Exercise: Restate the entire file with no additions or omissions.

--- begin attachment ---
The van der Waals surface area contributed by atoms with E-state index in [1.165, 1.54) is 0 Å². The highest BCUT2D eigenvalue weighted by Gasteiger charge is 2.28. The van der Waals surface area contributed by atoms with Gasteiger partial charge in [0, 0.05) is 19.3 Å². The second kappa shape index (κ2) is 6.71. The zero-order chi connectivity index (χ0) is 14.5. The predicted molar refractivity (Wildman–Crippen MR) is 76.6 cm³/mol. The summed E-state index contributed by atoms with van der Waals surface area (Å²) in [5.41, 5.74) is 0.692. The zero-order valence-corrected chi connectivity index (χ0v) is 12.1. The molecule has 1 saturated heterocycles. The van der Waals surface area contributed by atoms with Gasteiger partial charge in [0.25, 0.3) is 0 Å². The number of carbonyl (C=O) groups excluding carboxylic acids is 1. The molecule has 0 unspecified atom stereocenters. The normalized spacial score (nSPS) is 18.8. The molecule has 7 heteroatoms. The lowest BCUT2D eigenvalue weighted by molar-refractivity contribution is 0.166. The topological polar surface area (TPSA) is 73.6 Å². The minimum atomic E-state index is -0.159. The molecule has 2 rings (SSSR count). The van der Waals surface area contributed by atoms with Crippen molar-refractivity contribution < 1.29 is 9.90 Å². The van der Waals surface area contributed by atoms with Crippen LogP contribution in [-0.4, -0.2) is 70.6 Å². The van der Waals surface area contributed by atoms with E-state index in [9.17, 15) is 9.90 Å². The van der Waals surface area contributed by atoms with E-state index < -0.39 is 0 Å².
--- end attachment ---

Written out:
The van der Waals surface area contributed by atoms with E-state index in [1.165, 1.54) is 0 Å². The highest BCUT2D eigenvalue weighted by Gasteiger charge is 2.28. The van der Waals surface area contributed by atoms with Gasteiger partial charge in [0, 0.05) is 19.3 Å². The second kappa shape index (κ2) is 6.71. The zero-order chi connectivity index (χ0) is 14.5. The predicted molar refractivity (Wildman–Crippen MR) is 76.6 cm³/mol. The summed E-state index contributed by atoms with van der Waals surface area (Å²) in [5.41, 5.74) is 0.692. The zero-order valence-corrected chi connectivity index (χ0v) is 12.1. The molecule has 1 saturated heterocycles. The van der Waals surface area contributed by atoms with Gasteiger partial charge in [0.25, 0.3) is 0 Å². The number of carbonyl (C=O) groups excluding carboxylic acids is 1. The molecule has 0 unspecified atom stereocenters. The normalized spacial score (nSPS) is 18.8. The molecule has 7 heteroatoms. The lowest BCUT2D eigenvalue weighted by molar-refractivity contribution is 0.166. The topological polar surface area (TPSA) is 73.6 Å². The minimum atomic E-state index is -0.159. The molecule has 2 rings (SSSR count). The van der Waals surface area contributed by atoms with Crippen molar-refractivity contribution < 1.29 is 9.90 Å². The van der Waals surface area contributed by atoms with Crippen LogP contribution in [-0.4, -0.2) is 70.6 Å². The van der Waals surface area contributed by atoms with E-state index in [9.17, 15) is 9.90 Å². The van der Waals surface area contributed by atoms with E-state index < -0.39 is 0 Å².